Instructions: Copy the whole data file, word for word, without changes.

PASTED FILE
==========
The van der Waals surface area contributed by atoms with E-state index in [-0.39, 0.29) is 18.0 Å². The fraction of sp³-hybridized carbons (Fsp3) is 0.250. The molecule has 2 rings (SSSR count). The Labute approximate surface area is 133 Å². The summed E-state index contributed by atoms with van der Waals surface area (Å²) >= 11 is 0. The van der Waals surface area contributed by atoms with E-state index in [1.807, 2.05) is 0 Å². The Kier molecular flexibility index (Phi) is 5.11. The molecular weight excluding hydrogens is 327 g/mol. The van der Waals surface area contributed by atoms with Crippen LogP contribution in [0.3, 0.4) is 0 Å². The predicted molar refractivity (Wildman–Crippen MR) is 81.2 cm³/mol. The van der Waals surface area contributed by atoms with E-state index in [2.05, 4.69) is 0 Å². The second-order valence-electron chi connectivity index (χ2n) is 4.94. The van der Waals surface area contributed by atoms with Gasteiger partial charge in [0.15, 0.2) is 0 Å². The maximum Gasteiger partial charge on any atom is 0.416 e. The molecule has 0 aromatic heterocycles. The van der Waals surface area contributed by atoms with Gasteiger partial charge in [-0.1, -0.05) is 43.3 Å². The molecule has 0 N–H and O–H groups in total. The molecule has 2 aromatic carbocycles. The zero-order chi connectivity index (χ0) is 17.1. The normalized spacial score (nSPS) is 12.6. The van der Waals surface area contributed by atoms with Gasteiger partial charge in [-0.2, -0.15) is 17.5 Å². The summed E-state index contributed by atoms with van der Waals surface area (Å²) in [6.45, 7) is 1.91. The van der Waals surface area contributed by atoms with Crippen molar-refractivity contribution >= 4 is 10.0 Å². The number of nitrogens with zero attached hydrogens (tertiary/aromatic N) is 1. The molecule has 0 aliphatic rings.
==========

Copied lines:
The van der Waals surface area contributed by atoms with E-state index in [-0.39, 0.29) is 18.0 Å². The fraction of sp³-hybridized carbons (Fsp3) is 0.250. The molecule has 2 rings (SSSR count). The Labute approximate surface area is 133 Å². The summed E-state index contributed by atoms with van der Waals surface area (Å²) >= 11 is 0. The van der Waals surface area contributed by atoms with E-state index in [1.807, 2.05) is 0 Å². The Kier molecular flexibility index (Phi) is 5.11. The molecular weight excluding hydrogens is 327 g/mol. The van der Waals surface area contributed by atoms with Crippen LogP contribution in [0.3, 0.4) is 0 Å². The predicted molar refractivity (Wildman–Crippen MR) is 81.2 cm³/mol. The van der Waals surface area contributed by atoms with E-state index in [2.05, 4.69) is 0 Å². The second-order valence-electron chi connectivity index (χ2n) is 4.94. The van der Waals surface area contributed by atoms with Gasteiger partial charge in [0.15, 0.2) is 0 Å². The maximum Gasteiger partial charge on any atom is 0.416 e. The molecule has 0 aromatic heterocycles. The van der Waals surface area contributed by atoms with Gasteiger partial charge in [-0.1, -0.05) is 43.3 Å². The molecule has 0 N–H and O–H groups in total. The molecule has 2 aromatic carbocycles. The zero-order chi connectivity index (χ0) is 17.1. The normalized spacial score (nSPS) is 12.6. The van der Waals surface area contributed by atoms with Gasteiger partial charge in [-0.2, -0.15) is 17.5 Å². The summed E-state index contributed by atoms with van der Waals surface area (Å²) in [6.45, 7) is 1.91. The van der Waals surface area contributed by atoms with Crippen molar-refractivity contribution >= 4 is 10.0 Å². The number of nitrogens with zero attached hydrogens (tertiary/aromatic N) is 1. The molecule has 0 aliphatic rings.